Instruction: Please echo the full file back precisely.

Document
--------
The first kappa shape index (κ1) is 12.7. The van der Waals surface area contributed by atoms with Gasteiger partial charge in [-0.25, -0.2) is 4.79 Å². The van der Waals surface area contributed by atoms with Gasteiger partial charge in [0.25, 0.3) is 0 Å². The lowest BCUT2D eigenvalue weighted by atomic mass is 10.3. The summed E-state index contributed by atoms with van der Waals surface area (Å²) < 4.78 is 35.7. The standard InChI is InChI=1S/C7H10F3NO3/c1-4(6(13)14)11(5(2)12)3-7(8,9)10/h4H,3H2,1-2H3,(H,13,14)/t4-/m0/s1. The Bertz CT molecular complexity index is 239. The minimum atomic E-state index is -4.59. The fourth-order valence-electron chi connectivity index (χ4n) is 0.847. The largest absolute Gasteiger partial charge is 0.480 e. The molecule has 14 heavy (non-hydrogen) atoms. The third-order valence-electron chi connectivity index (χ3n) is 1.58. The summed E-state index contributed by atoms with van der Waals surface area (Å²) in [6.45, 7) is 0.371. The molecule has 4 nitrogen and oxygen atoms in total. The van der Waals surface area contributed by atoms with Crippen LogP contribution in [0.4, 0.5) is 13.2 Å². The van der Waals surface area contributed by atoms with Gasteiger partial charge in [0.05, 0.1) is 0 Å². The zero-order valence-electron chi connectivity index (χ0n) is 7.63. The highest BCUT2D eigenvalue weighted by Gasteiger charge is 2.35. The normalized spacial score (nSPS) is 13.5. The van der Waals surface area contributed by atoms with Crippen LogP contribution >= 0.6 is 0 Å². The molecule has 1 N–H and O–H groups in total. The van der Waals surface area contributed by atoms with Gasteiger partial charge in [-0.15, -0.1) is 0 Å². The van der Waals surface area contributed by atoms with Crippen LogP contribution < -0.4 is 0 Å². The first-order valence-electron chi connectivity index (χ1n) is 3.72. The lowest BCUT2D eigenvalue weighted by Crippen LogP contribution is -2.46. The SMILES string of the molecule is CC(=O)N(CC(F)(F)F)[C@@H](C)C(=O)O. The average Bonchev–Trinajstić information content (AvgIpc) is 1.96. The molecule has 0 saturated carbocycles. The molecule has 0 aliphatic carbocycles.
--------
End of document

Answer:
The first kappa shape index (κ1) is 12.7. The van der Waals surface area contributed by atoms with Gasteiger partial charge in [-0.25, -0.2) is 4.79 Å². The van der Waals surface area contributed by atoms with Gasteiger partial charge in [0.25, 0.3) is 0 Å². The lowest BCUT2D eigenvalue weighted by atomic mass is 10.3. The summed E-state index contributed by atoms with van der Waals surface area (Å²) < 4.78 is 35.7. The standard InChI is InChI=1S/C7H10F3NO3/c1-4(6(13)14)11(5(2)12)3-7(8,9)10/h4H,3H2,1-2H3,(H,13,14)/t4-/m0/s1. The Bertz CT molecular complexity index is 239. The minimum atomic E-state index is -4.59. The fourth-order valence-electron chi connectivity index (χ4n) is 0.847. The largest absolute Gasteiger partial charge is 0.480 e. The molecule has 14 heavy (non-hydrogen) atoms. The third-order valence-electron chi connectivity index (χ3n) is 1.58. The summed E-state index contributed by atoms with van der Waals surface area (Å²) in [6.45, 7) is 0.371. The molecule has 4 nitrogen and oxygen atoms in total. The van der Waals surface area contributed by atoms with Crippen LogP contribution in [0.4, 0.5) is 13.2 Å². The van der Waals surface area contributed by atoms with Gasteiger partial charge in [0.05, 0.1) is 0 Å². The zero-order valence-electron chi connectivity index (χ0n) is 7.63. The highest BCUT2D eigenvalue weighted by Gasteiger charge is 2.35. The normalized spacial score (nSPS) is 13.5. The van der Waals surface area contributed by atoms with Crippen LogP contribution >= 0.6 is 0 Å². The molecule has 1 N–H and O–H groups in total. The van der Waals surface area contributed by atoms with Gasteiger partial charge in [-0.15, -0.1) is 0 Å². The van der Waals surface area contributed by atoms with Crippen LogP contribution < -0.4 is 0 Å². The first-order valence-electron chi connectivity index (χ1n) is 3.72. The lowest BCUT2D eigenvalue weighted by Crippen LogP contribution is -2.46. The SMILES string of the molecule is CC(=O)N(CC(F)(F)F)[C@@H](C)C(=O)O. The average Bonchev–Trinajstić information content (AvgIpc) is 1.96. The molecule has 0 saturated carbocycles. The molecule has 0 aliphatic carbocycles.